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August 6, 2009

YottaMark's Tech Goes Back To The Farm

Elliot Grant started YottaMark Inc. in 2005 with an idea to prevent counterfeiting that had become rampant in industries such as pharmaceuticals, electronics and other areas.

Based on Grant's experience as a former executive at Portola Packaging Inc., YottaMark started selling a product for easily labeling and identifying the authenticity of such products.

However, the September 2006 outbreak of E. coli in spinach and other subsequent food scares convinced Grant to create a solution for a completely different industry: produce, which has often been difficult to identify because of the maze of producers, suppliers and distributors of many food products.

"He realized he could speed the response time for food recalls but also connect consumers to farmers," said YottaMark Chief Executive Scott Carr. The result was HarvestMark, a computerized labeling system for identifying the source and other details of produce.

The HarvestMark label includes a bar code that can be printed on a bag of lettuce or attached as a sticker to a single item, such as a watermelon. The company integrates with existing packaging suppliers so that virtually no new technology is needed in the farming and harvesting process.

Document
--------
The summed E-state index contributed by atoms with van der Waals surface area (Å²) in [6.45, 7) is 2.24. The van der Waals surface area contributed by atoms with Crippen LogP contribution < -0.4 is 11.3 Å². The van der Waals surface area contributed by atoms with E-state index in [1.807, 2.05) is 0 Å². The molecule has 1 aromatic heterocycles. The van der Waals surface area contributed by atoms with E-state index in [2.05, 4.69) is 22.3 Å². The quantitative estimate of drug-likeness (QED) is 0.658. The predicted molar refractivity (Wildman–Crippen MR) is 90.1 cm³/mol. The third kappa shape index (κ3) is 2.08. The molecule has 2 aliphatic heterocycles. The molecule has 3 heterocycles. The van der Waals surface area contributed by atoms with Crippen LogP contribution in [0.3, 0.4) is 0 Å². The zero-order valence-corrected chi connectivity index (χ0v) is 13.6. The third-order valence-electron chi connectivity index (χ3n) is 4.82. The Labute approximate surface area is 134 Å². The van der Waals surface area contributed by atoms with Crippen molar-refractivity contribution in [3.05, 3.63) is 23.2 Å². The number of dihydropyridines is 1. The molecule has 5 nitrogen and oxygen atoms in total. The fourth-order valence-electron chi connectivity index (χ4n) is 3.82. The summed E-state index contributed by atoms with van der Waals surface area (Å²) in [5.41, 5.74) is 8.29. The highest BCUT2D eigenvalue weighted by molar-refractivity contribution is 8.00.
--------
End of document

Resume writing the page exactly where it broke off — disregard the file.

YottaMark last raised $10 million in Series B financing from ATA Ventures, Thomvest and Granite Ventures in July 2008. The company raised unspecified Series A financing in 2005.

The service is now used on dozens of produce brands and thousands of farms, and those numbers are expected to double by the first quarter of 2010, Carr said. Since virtually all producers are already using stickers or packaging for their produce, the cost to add HarvestMark is minimal, Carr said.

"We got our boots dirty and hung out with crews in the fields and gone to packing houses to figure out how to make it easy to deploy," Carr said. Using the bar code, anyone can trace the origin of produce to the original producer and get detailed data, down to the specific location within a particular farm. The producer can decide how much information to make public.

Congress has discussed passing laws to require identification of the origin of food, but YottaMark's technology could answer some of those concerns. "We're a tool to help speed the investigation of food safety incidents," Carr said.

This will not only help identify the source of dangerous products, but also help supermarkets in being able to quickly tell customers that their stores are not affected by a certain recall.